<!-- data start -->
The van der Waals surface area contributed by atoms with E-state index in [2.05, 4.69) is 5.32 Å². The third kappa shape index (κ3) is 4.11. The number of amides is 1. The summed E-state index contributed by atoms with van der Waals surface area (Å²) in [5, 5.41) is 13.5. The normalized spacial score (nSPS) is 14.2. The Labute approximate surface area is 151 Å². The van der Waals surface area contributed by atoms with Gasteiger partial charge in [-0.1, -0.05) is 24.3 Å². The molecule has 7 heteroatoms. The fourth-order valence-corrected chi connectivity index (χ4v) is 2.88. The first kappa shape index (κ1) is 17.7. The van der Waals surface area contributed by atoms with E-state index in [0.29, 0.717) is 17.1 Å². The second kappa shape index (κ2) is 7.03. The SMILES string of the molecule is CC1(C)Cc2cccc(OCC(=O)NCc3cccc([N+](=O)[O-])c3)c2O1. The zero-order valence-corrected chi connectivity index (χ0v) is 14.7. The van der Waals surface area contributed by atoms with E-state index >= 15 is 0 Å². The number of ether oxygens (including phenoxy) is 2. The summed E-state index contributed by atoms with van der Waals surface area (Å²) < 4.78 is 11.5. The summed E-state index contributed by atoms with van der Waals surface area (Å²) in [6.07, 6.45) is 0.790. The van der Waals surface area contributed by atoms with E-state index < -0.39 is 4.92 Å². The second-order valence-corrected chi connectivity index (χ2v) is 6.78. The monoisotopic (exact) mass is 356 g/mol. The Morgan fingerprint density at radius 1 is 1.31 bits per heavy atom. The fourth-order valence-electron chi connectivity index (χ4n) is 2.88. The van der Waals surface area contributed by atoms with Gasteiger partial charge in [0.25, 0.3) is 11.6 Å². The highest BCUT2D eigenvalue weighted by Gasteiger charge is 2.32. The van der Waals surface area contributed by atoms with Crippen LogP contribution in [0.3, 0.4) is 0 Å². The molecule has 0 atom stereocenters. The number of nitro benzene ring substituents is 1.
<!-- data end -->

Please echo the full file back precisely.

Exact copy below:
The van der Waals surface area contributed by atoms with E-state index in [2.05, 4.69) is 5.32 Å². The third kappa shape index (κ3) is 4.11. The number of amides is 1. The summed E-state index contributed by atoms with van der Waals surface area (Å²) in [5, 5.41) is 13.5. The normalized spacial score (nSPS) is 14.2. The Labute approximate surface area is 151 Å². The van der Waals surface area contributed by atoms with Gasteiger partial charge in [-0.1, -0.05) is 24.3 Å². The molecule has 7 heteroatoms. The fourth-order valence-corrected chi connectivity index (χ4v) is 2.88. The first kappa shape index (κ1) is 17.7. The van der Waals surface area contributed by atoms with E-state index in [0.29, 0.717) is 17.1 Å². The second kappa shape index (κ2) is 7.03. The SMILES string of the molecule is CC1(C)Cc2cccc(OCC(=O)NCc3cccc([N+](=O)[O-])c3)c2O1. The zero-order valence-corrected chi connectivity index (χ0v) is 14.7. The van der Waals surface area contributed by atoms with E-state index >= 15 is 0 Å². The number of ether oxygens (including phenoxy) is 2. The summed E-state index contributed by atoms with van der Waals surface area (Å²) < 4.78 is 11.5. The summed E-state index contributed by atoms with van der Waals surface area (Å²) in [6.07, 6.45) is 0.790. The van der Waals surface area contributed by atoms with E-state index < -0.39 is 4.92 Å². The second-order valence-corrected chi connectivity index (χ2v) is 6.78. The monoisotopic (exact) mass is 356 g/mol. The Morgan fingerprint density at radius 1 is 1.31 bits per heavy atom. The fourth-order valence-electron chi connectivity index (χ4n) is 2.88. The van der Waals surface area contributed by atoms with Gasteiger partial charge in [0.25, 0.3) is 11.6 Å². The highest BCUT2D eigenvalue weighted by Gasteiger charge is 2.32. The van der Waals surface area contributed by atoms with Crippen LogP contribution in [0.3, 0.4) is 0 Å². The molecule has 0 atom stereocenters. The number of nitro benzene ring substituents is 1.